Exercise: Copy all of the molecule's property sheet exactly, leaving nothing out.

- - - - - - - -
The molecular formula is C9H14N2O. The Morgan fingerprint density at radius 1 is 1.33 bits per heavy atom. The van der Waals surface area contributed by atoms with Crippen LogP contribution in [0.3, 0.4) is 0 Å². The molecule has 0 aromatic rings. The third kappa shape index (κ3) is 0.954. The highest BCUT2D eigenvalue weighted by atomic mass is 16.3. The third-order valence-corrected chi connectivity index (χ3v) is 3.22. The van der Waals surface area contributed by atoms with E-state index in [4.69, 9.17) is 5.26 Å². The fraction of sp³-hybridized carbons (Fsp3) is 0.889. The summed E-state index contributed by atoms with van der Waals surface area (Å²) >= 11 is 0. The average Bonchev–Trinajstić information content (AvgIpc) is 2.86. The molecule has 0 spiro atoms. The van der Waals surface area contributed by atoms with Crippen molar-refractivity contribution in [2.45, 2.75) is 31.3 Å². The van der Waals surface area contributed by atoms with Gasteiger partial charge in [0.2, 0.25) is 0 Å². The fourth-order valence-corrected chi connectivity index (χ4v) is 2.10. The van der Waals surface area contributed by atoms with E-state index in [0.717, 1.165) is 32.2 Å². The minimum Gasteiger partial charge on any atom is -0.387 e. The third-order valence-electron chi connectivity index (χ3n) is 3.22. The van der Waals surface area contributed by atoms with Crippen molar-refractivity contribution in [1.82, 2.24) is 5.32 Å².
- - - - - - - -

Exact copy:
The molecular formula is C9H14N2O. The Morgan fingerprint density at radius 1 is 1.33 bits per heavy atom. The van der Waals surface area contributed by atoms with Crippen LogP contribution in [0.3, 0.4) is 0 Å². The molecule has 0 aromatic rings. The third kappa shape index (κ3) is 0.954. The highest BCUT2D eigenvalue weighted by atomic mass is 16.3. The third-order valence-corrected chi connectivity index (χ3v) is 3.22. The van der Waals surface area contributed by atoms with E-state index in [4.69, 9.17) is 5.26 Å². The fraction of sp³-hybridized carbons (Fsp3) is 0.889. The summed E-state index contributed by atoms with van der Waals surface area (Å²) >= 11 is 0. The average Bonchev–Trinajstić information content (AvgIpc) is 2.86. The molecule has 0 spiro atoms. The van der Waals surface area contributed by atoms with Crippen molar-refractivity contribution in [2.45, 2.75) is 31.3 Å². The van der Waals surface area contributed by atoms with Gasteiger partial charge in [0.2, 0.25) is 0 Å². The fourth-order valence-corrected chi connectivity index (χ4v) is 2.10. The van der Waals surface area contributed by atoms with E-state index in [0.717, 1.165) is 32.2 Å². The minimum Gasteiger partial charge on any atom is -0.387 e. The third-order valence-electron chi connectivity index (χ3n) is 3.22. The van der Waals surface area contributed by atoms with Crippen molar-refractivity contribution in [1.82, 2.24) is 5.32 Å².